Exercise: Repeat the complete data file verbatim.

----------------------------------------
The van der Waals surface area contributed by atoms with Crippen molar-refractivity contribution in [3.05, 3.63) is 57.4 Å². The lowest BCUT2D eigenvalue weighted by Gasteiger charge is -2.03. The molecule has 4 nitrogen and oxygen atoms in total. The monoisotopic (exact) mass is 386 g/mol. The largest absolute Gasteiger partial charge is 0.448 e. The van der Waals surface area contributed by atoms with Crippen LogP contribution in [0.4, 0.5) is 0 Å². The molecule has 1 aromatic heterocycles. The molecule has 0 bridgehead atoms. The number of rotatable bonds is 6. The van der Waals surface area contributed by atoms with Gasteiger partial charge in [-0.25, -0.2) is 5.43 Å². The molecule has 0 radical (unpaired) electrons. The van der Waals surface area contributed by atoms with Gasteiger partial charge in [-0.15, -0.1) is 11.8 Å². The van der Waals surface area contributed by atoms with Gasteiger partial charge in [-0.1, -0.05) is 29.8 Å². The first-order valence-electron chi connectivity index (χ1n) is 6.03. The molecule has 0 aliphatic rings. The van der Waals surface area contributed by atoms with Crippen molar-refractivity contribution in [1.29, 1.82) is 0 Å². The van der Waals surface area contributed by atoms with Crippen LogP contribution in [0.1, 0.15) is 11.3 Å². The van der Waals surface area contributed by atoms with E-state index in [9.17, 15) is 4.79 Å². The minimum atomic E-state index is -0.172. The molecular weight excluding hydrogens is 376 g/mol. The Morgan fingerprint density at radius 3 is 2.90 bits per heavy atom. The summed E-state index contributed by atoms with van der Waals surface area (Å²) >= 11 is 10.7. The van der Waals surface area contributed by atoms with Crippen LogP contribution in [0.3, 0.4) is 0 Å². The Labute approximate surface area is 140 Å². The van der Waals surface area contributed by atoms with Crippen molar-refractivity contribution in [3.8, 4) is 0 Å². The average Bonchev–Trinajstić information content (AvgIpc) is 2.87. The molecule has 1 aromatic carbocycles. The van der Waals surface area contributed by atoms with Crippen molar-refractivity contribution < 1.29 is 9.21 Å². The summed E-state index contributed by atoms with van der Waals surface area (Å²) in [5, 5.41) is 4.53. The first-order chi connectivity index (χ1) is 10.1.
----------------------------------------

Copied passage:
The van der Waals surface area contributed by atoms with Crippen molar-refractivity contribution in [3.05, 3.63) is 57.4 Å². The lowest BCUT2D eigenvalue weighted by Gasteiger charge is -2.03. The molecule has 4 nitrogen and oxygen atoms in total. The monoisotopic (exact) mass is 386 g/mol. The largest absolute Gasteiger partial charge is 0.448 e. The van der Waals surface area contributed by atoms with Crippen LogP contribution in [0.4, 0.5) is 0 Å². The molecule has 1 aromatic heterocycles. The molecule has 0 bridgehead atoms. The number of rotatable bonds is 6. The van der Waals surface area contributed by atoms with Gasteiger partial charge in [-0.25, -0.2) is 5.43 Å². The molecule has 0 radical (unpaired) electrons. The van der Waals surface area contributed by atoms with Gasteiger partial charge in [-0.15, -0.1) is 11.8 Å². The van der Waals surface area contributed by atoms with Gasteiger partial charge in [-0.1, -0.05) is 29.8 Å². The first-order valence-electron chi connectivity index (χ1n) is 6.03. The molecule has 0 aliphatic rings. The van der Waals surface area contributed by atoms with Crippen molar-refractivity contribution in [1.29, 1.82) is 0 Å². The van der Waals surface area contributed by atoms with Crippen LogP contribution in [0.1, 0.15) is 11.3 Å². The van der Waals surface area contributed by atoms with E-state index in [9.17, 15) is 4.79 Å². The minimum atomic E-state index is -0.172. The molecular weight excluding hydrogens is 376 g/mol. The Morgan fingerprint density at radius 3 is 2.90 bits per heavy atom. The summed E-state index contributed by atoms with van der Waals surface area (Å²) >= 11 is 10.7. The van der Waals surface area contributed by atoms with Crippen LogP contribution in [0.3, 0.4) is 0 Å². The Labute approximate surface area is 140 Å². The van der Waals surface area contributed by atoms with Crippen molar-refractivity contribution in [3.8, 4) is 0 Å². The average Bonchev–Trinajstić information content (AvgIpc) is 2.87. The molecule has 1 aromatic carbocycles. The van der Waals surface area contributed by atoms with Crippen molar-refractivity contribution < 1.29 is 9.21 Å². The summed E-state index contributed by atoms with van der Waals surface area (Å²) in [5, 5.41) is 4.53. The first-order chi connectivity index (χ1) is 10.1.